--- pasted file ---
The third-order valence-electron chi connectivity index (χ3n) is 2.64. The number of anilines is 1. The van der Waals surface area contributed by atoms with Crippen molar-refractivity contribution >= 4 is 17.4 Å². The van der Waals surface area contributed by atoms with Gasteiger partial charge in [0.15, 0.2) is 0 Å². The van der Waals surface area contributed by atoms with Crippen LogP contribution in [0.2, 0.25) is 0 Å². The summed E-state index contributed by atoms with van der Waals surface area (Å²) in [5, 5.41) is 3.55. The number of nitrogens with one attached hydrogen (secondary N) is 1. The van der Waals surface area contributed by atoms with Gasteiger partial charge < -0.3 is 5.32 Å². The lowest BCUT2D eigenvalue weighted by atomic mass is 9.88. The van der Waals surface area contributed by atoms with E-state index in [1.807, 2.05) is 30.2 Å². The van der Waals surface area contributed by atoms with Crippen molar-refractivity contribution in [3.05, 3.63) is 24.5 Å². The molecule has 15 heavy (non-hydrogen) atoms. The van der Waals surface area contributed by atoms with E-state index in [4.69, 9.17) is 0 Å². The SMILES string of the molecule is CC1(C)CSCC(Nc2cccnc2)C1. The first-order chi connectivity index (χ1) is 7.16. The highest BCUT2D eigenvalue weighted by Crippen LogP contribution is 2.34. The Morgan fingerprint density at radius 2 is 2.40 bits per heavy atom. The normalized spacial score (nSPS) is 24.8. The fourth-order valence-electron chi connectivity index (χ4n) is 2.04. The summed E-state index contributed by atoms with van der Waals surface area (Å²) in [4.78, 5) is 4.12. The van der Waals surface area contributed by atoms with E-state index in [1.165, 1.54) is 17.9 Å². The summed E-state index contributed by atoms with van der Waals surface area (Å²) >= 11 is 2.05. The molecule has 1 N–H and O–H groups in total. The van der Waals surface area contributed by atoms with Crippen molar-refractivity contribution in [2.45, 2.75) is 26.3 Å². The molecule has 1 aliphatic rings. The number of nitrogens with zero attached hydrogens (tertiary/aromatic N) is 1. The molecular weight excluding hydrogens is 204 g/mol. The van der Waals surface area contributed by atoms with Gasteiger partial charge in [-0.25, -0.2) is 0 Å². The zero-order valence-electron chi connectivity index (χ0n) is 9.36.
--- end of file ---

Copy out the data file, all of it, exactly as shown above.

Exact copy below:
The third-order valence-electron chi connectivity index (χ3n) is 2.64. The number of anilines is 1. The van der Waals surface area contributed by atoms with Crippen molar-refractivity contribution >= 4 is 17.4 Å². The van der Waals surface area contributed by atoms with Gasteiger partial charge in [0.15, 0.2) is 0 Å². The van der Waals surface area contributed by atoms with Crippen LogP contribution in [0.2, 0.25) is 0 Å². The summed E-state index contributed by atoms with van der Waals surface area (Å²) in [5, 5.41) is 3.55. The number of nitrogens with one attached hydrogen (secondary N) is 1. The van der Waals surface area contributed by atoms with Gasteiger partial charge < -0.3 is 5.32 Å². The lowest BCUT2D eigenvalue weighted by atomic mass is 9.88. The van der Waals surface area contributed by atoms with E-state index in [1.807, 2.05) is 30.2 Å². The van der Waals surface area contributed by atoms with Crippen molar-refractivity contribution in [3.05, 3.63) is 24.5 Å². The molecule has 15 heavy (non-hydrogen) atoms. The van der Waals surface area contributed by atoms with E-state index in [4.69, 9.17) is 0 Å². The SMILES string of the molecule is CC1(C)CSCC(Nc2cccnc2)C1. The first-order chi connectivity index (χ1) is 7.16. The highest BCUT2D eigenvalue weighted by Crippen LogP contribution is 2.34. The Morgan fingerprint density at radius 2 is 2.40 bits per heavy atom. The normalized spacial score (nSPS) is 24.8. The fourth-order valence-electron chi connectivity index (χ4n) is 2.04. The summed E-state index contributed by atoms with van der Waals surface area (Å²) in [4.78, 5) is 4.12. The van der Waals surface area contributed by atoms with E-state index in [1.165, 1.54) is 17.9 Å². The summed E-state index contributed by atoms with van der Waals surface area (Å²) >= 11 is 2.05. The molecule has 1 N–H and O–H groups in total. The van der Waals surface area contributed by atoms with Crippen molar-refractivity contribution in [2.45, 2.75) is 26.3 Å². The molecule has 1 aliphatic rings. The number of nitrogens with zero attached hydrogens (tertiary/aromatic N) is 1. The molecular weight excluding hydrogens is 204 g/mol. The van der Waals surface area contributed by atoms with Gasteiger partial charge in [-0.25, -0.2) is 0 Å². The zero-order valence-electron chi connectivity index (χ0n) is 9.36.